By now nearly every site visitor will have heard of using one’s DNA in family history research, a pursuit widely referred to as ‘genetic genealogy’. Much of our family history is embedded in the DNA that’s been passed down to us from many ancestors, and we can unlock some of that history by comparing the patterns in our DNA to those in others’ DNA.
While the ‘ethnic percentages’ provided by the major companies remain uncertain and subject to change with time, when DNA is used to identify who one’s cousins are and what Y chromosome or mitochondrial DNA haplogroups one belongs to, it provides a clear ‘record’ to help inform documentary research. Using DNA along with documentary research increases confidence in our findings and leads to new discoveries.
Begun in 2004 as part of this surname study, the Bowes and Bowe surnames DNA project has expanded to include many more interesting surnames, since:
- They are close by spelling and/or sound and often too rare to have their own surname DNA project, and
- It’s become clear that entirely different surnames that sound similar to Bowes and Bowe sometimes share the same spelling variants.
The best way to know what spelling variants survive for your surname, to help guide your documentary research, is to locate them using Y DNA matching. The DNA project is now somewhat cumbersomely called the ‘Bowes, Bowe, Related and Similar Surnames DNA Project’. Its main pages are hosted at Family Tree DNA and include the project’s:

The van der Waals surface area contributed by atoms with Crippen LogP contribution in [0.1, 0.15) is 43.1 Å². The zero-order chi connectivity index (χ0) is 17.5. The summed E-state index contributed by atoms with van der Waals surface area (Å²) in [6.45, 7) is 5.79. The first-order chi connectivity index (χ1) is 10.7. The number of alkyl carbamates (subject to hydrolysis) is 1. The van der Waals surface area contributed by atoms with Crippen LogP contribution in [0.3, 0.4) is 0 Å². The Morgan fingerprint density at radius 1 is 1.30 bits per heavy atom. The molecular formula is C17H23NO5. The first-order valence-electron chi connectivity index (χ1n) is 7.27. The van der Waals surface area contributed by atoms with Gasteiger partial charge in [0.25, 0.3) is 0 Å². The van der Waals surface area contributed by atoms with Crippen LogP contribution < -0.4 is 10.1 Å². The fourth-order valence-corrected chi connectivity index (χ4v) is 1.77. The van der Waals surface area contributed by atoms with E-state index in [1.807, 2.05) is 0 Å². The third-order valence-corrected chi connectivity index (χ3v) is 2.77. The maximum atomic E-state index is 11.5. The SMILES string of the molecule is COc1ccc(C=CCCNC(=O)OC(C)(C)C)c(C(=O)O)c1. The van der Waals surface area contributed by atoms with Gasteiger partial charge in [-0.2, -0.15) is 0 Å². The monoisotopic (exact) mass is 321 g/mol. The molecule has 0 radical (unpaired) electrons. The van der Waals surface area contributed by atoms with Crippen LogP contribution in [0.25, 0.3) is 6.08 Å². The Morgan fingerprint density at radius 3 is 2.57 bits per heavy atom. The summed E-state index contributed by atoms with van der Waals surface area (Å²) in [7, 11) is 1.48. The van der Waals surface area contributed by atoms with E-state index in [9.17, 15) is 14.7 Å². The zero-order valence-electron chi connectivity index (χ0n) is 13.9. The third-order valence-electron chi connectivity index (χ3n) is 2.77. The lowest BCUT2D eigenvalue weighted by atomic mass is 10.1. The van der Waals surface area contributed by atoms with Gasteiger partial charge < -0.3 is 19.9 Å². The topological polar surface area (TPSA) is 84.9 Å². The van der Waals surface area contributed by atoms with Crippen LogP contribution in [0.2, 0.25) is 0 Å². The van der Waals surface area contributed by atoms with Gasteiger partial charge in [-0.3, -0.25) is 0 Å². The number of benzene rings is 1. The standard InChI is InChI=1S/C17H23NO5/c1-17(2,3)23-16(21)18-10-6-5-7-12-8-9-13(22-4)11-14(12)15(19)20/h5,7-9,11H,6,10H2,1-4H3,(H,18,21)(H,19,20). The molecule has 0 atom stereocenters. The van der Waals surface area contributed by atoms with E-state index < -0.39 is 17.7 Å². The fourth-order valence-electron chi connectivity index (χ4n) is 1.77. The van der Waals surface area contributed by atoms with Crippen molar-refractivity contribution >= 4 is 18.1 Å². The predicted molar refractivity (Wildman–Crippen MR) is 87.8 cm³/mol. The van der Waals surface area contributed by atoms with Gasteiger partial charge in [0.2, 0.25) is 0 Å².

- Y DNA Results Classic
- Y DNA Results Colorized (to show mutational differences within subgroups)
- Y DNA Results Map (showing the earliest known location on the participants’ patrilineal lines)
- Y DNA Results SNP (showing the level of advanced SNP mutation testing done by our participants)
You can pursue genetic genealogy one or both of these ways:
- As a ‘fishing trip’ if you’re just curious what the DNA will reveal
- As a focused means to help answer a specific question about family relationships
What you hope to learn will determine what kind of kit you order. You can review these sections to help you decide which kit is right for you.
- DNA > Types of DNA Explained
- DNA > Which Kit to Order
FTDNA provides each participant with a personal account where their genetic results are posted along with interpretive tools and an Activity Feed for communicating between project members.
If you have any questions at all, feel free to ask me or contact Family Tree DNA directly at (713) 868-1438 or by using their online form.